Though this technique is simple, it may take several sessions of practice before it is completely mastered. Once this practice is learned, an abbreviated version can be practiced by creating tension in certain muscle groups. For example, a shorthand method might include tensing only hands and arms or just the forehead, eyes and jaw. It is possible to become so proficient at PMR that it is only necessary to focus on one muscle group to produce these results. Tightening and relaxing the first muscle group for each area of the body, while saying the world “RELAX,” is one way to shorten the practice with experience.
If you find yourself to be very tense already, actively tensing your muscles will not be a helpful practice to deeply relax. If this is the case, you might try passive progressive relaxation instead. (Refer to “Progressive Relaxation.”) It is recommended to consult with your physician before practicing PMR. This relaxation practice is not recommended if a person has a history of serious injuries, muscle spasms, or back problems, as the deliberate tensing of muscles could exacerbate any of these pre-existing conditions.
Progressive Muscle Relaxation Exercise
PMR can be practiced in a comfortable position sitting or lying down in a place that you will be undisturbed for 10-15 minutes. Focus your attention on each of the groups of muscles in the list below and work through them one muscle group at a time. Tense each muscle group and notice how that muscle feels when it is tensed. Hold this tension for five seconds while breathing in. Then, release and relax that muscle all at once. Pay close attention to the feeling of relaxation when releasing the contracted muscle.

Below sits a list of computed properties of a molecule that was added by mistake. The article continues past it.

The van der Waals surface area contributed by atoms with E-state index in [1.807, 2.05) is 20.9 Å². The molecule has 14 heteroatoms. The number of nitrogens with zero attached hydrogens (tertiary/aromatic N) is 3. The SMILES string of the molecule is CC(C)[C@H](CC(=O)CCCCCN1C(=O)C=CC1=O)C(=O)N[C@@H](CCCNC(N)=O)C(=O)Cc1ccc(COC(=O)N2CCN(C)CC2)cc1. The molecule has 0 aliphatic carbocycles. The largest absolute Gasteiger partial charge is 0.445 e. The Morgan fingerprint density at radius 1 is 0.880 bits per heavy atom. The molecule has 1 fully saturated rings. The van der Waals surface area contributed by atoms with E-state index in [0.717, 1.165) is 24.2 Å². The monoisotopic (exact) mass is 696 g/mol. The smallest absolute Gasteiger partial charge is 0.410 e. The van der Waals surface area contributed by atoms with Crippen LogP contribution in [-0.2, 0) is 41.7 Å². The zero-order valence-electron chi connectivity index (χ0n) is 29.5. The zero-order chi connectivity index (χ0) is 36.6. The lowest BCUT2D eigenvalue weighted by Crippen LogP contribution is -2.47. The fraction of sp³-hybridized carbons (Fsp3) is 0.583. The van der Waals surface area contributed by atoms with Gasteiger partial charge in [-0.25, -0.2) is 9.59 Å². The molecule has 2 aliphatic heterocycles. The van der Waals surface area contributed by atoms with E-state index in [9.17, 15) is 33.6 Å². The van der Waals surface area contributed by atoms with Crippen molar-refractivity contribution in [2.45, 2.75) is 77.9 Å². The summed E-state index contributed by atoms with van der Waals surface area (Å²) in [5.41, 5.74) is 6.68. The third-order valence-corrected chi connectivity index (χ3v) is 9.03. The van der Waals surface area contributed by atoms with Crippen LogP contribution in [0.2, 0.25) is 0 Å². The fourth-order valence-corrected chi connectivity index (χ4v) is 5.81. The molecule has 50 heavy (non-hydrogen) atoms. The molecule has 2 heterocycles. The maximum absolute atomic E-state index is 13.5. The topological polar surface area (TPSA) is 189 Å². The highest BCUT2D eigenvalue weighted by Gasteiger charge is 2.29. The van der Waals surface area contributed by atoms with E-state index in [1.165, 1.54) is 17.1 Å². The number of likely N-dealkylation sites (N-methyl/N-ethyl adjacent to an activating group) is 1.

Practice tensing this same muscle group one or two more times but using less and less tension each time. This helps build awareness of tension in the body and improves the ability to differentiate between tension and relaxation in certain muscle groups. Experiment with saying the word “RELAX” each time you release a muscle group to deepen the feeling of relaxation in the mind and body.
When you have a good sense of what it feels like to be relaxed in that area of the body, transition on to the next muscle group. Make sure to not hold your breath during this practice. If it begins to hurt, cramp or feel uncomfortable while tensing a certain part of the body, reduce the contraction or stop and move on to the next muscle group. When going through the PMR exercise, it is recommended to start at one part of your body and move systematically. For example, some people start with the feet, others at the face. You may do one side of the body (hand, arm, leg, foot) at a time, or do both sides at the same time.
- Fists – Clench both fists and hold
- Biceps – Bend elbows, tense bicep muscles
- Triceps – Straighten arms, tense muscles in back of arms
- Forehead – Wrinkle forehead in a frown and hold
- Eyes – Close eyes tightly and hold
- Jaw – Gently clench jaw
- Tongue – Press against roof of mouth and hold
- Lips – Press together and hold
- Neck – Gently press neck back and hold. Then bring head forward to chest and hold
- Shoulders – Shrug shoulders as high as you can and hold stomach out as much as possible and hold
- Lower back – Gently arch up
- Buttocks – Tighten muscles in buttocks and hold
- Thighs – Tense by lifting legs off floor and hold
- Calves – Press toes downward, as if burying them in sand
- Shins and ankles – Bend feet toward head and hold
This Whole Health tool was made possible through a collaborative effort between the University of Wisconsin Integrative Health Program, VA Office of Patient Centered Care and Cultural Transformation, and Pacific Institute for Research and Evaluation.